The ‘Stressful’ State of the Disability Sector – Report
Tuesday, 9th December 2014 at 9:52 am
Australia’s disability sector is dysfunctional, and transforming it is complicated, arduous and stressful with the National Disability Insurance Scheme currently "immersed in problem-solving", according to a new sector report.
Called the State of the Disability Sector, the report was launched by National Disability Services, the peak industry body for non-Government disability services at a national CEO conference in Melbourne which hosted 550 sector leaders.
“The resilience of disability service providers is being tested. Ambitious reforms, a tight fiscal environment, rigid program rules and uncertainty about wage setting in supported employment make for a complex operating environment,” NDS Chief Executive, Dr Ken Baker, told the Conference.
The State of the Disability Sector report includes a business confidence index for the disability sector, the first in-depth measurement of how disability service providers are faring during this period of major reform, an analysis of the challenges of implementing the NDIS around Australia, and a broad review of disability policy and trends.
“The disability sector has entered a period of major change. It’s also a period of uncertainty. Some of this uncertainty is the inevitable by-product of change; some is the result of unresolved policy questions,” Dr Baker said.
“Whatever its source, uncertainty makes the job of CEOs and Boards more difficult. It makes planning harder. It makes investment decisions more risky. It affects business confidence.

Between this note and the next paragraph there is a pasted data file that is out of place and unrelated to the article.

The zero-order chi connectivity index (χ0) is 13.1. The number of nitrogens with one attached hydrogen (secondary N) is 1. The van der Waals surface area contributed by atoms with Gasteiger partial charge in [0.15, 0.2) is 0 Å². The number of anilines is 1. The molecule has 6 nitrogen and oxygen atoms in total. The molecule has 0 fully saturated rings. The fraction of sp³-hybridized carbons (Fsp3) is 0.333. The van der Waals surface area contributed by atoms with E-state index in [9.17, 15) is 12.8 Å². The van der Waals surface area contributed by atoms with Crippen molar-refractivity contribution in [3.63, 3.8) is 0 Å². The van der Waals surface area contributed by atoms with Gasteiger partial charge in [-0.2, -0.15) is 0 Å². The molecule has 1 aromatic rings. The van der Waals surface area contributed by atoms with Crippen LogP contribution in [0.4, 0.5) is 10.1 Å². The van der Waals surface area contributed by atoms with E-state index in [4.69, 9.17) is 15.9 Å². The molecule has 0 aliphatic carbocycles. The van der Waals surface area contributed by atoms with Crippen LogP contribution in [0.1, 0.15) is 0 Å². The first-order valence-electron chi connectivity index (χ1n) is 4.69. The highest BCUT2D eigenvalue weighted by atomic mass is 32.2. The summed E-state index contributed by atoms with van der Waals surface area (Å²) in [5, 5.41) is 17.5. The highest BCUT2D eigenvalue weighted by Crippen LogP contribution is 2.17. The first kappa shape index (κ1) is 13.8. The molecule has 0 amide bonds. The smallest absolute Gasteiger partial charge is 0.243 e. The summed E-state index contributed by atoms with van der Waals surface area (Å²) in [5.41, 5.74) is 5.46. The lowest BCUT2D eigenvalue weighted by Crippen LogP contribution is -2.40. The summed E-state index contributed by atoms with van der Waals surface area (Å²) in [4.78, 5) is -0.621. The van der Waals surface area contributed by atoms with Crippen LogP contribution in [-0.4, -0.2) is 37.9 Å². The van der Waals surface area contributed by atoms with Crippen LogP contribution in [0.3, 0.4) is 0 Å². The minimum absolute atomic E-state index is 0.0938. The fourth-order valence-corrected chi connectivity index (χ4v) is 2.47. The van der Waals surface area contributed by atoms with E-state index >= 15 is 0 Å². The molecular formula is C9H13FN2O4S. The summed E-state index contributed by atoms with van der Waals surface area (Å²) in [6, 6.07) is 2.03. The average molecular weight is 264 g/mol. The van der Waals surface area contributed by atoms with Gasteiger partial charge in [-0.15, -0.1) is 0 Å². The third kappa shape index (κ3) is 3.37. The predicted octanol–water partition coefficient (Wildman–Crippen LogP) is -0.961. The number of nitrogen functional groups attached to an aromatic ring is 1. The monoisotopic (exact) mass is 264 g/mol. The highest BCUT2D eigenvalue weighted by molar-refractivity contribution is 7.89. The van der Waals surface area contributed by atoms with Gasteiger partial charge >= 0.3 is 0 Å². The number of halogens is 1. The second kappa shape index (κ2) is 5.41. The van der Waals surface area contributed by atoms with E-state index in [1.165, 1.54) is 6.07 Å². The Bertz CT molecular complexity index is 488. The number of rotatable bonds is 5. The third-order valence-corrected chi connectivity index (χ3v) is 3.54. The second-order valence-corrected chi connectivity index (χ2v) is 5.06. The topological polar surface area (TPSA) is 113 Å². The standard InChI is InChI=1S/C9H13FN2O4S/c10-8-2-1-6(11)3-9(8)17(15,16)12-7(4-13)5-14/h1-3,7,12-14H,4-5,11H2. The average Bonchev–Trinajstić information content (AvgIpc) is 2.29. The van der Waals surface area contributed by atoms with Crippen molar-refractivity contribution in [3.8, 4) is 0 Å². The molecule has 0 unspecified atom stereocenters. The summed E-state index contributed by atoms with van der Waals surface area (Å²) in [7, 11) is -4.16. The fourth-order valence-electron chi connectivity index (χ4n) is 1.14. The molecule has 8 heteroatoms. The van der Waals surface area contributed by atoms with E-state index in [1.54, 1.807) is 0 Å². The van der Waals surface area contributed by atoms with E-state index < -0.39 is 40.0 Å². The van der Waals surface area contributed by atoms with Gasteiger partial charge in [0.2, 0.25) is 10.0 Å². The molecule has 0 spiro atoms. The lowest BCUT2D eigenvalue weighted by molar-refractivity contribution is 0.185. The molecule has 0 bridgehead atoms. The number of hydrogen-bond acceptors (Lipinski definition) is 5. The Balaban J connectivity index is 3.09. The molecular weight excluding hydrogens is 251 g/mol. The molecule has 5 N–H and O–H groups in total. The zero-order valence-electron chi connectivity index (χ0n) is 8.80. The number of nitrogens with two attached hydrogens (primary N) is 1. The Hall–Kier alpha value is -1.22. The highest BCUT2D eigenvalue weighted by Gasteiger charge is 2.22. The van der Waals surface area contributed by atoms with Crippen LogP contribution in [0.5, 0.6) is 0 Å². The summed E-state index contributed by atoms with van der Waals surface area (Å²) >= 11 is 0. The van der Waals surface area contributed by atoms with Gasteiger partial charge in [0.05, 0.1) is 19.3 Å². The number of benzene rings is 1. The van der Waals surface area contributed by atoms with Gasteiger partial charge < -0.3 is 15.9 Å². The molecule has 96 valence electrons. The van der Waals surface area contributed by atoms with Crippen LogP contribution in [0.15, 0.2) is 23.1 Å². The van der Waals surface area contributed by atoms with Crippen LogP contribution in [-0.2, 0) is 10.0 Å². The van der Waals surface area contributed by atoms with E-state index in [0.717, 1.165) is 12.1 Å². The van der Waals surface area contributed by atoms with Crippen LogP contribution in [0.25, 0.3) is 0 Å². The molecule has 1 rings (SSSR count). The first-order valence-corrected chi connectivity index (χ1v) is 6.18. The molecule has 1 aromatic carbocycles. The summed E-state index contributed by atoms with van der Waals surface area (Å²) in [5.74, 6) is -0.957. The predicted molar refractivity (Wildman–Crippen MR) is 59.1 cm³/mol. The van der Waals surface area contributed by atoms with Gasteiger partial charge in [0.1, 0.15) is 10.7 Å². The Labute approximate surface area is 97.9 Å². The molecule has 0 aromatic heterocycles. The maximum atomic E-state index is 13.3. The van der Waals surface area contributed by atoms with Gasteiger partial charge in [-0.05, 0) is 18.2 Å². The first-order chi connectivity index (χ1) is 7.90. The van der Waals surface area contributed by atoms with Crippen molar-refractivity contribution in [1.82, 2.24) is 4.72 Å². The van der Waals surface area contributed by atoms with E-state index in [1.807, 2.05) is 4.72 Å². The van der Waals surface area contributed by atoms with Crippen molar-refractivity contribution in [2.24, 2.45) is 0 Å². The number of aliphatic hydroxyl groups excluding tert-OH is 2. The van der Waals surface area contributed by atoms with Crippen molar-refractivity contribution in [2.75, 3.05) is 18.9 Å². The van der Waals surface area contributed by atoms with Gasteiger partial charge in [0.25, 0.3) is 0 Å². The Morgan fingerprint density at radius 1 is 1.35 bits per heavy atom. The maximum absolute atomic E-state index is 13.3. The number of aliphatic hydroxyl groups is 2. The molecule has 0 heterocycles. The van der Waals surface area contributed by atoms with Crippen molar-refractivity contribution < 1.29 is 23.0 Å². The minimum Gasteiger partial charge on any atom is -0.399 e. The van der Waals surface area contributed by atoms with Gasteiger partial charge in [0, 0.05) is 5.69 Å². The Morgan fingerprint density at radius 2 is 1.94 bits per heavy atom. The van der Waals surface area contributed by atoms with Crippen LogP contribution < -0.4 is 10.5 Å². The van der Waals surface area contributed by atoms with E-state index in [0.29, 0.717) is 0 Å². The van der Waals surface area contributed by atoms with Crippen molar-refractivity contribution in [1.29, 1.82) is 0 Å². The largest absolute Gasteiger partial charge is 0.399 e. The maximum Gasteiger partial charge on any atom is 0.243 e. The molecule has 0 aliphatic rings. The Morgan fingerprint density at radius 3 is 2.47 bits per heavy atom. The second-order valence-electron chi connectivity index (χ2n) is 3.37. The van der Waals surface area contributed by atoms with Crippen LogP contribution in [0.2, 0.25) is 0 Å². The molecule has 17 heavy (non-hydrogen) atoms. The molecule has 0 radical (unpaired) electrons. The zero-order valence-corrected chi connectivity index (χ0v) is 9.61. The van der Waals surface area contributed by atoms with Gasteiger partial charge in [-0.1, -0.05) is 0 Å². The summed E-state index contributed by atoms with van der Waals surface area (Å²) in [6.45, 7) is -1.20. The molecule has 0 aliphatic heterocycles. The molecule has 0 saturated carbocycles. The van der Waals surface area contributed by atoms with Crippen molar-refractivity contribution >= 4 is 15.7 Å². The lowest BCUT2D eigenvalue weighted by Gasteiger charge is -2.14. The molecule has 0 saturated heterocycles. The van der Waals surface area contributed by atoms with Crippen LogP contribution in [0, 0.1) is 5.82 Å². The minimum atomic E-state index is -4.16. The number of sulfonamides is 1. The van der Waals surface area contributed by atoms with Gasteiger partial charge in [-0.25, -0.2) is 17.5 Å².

“The Business Confidence Survey indicates that the sector is rising to the challenge, but it’s not easy. While there is broad support for the direction of disability reforms, the map is unclear and the journey is daunting.
“2015 will be a critical year for the NDIS. We will all be looking to Governments and the National Disability Insurance Agency to outline a clear plan of how the Scheme will escalate from trial sites to nationwide.”
Dr Baker likened the progress of the NDIS to an extensive renovation of a cramped, dilapidated home.
“We know it’s justified; and we’re excited when we see the architect’s plans and the bank is persuaded to finance the renovation,” he said.
“But a few weeks after the builders arrive, the excitement has evaporated: the garden is a construction site, the bathroom is a mess of exposed pipe ends and we’re worried that the bank loan won’t stretch far enough. Our nerves are raw. This is the stage we’ve reached with the NDIS.
“No one doubts that the disability system needs extensive renovation. It can’t respond to the growing demand for services; crises distort spending priorities; prescriptive Government programs impede services from responding directly to the needs and goals of people with disability. But transforming this dysfunctional system is complicated, arduous and stressful.
“Almost 18 months into the launch of the NDIS, the National Disability Insurance Agency (NDIA) is immersed in problem-solving. The NDIS trial sites are testing the design across diverse functions, from assessment and planning to payment systems and transport.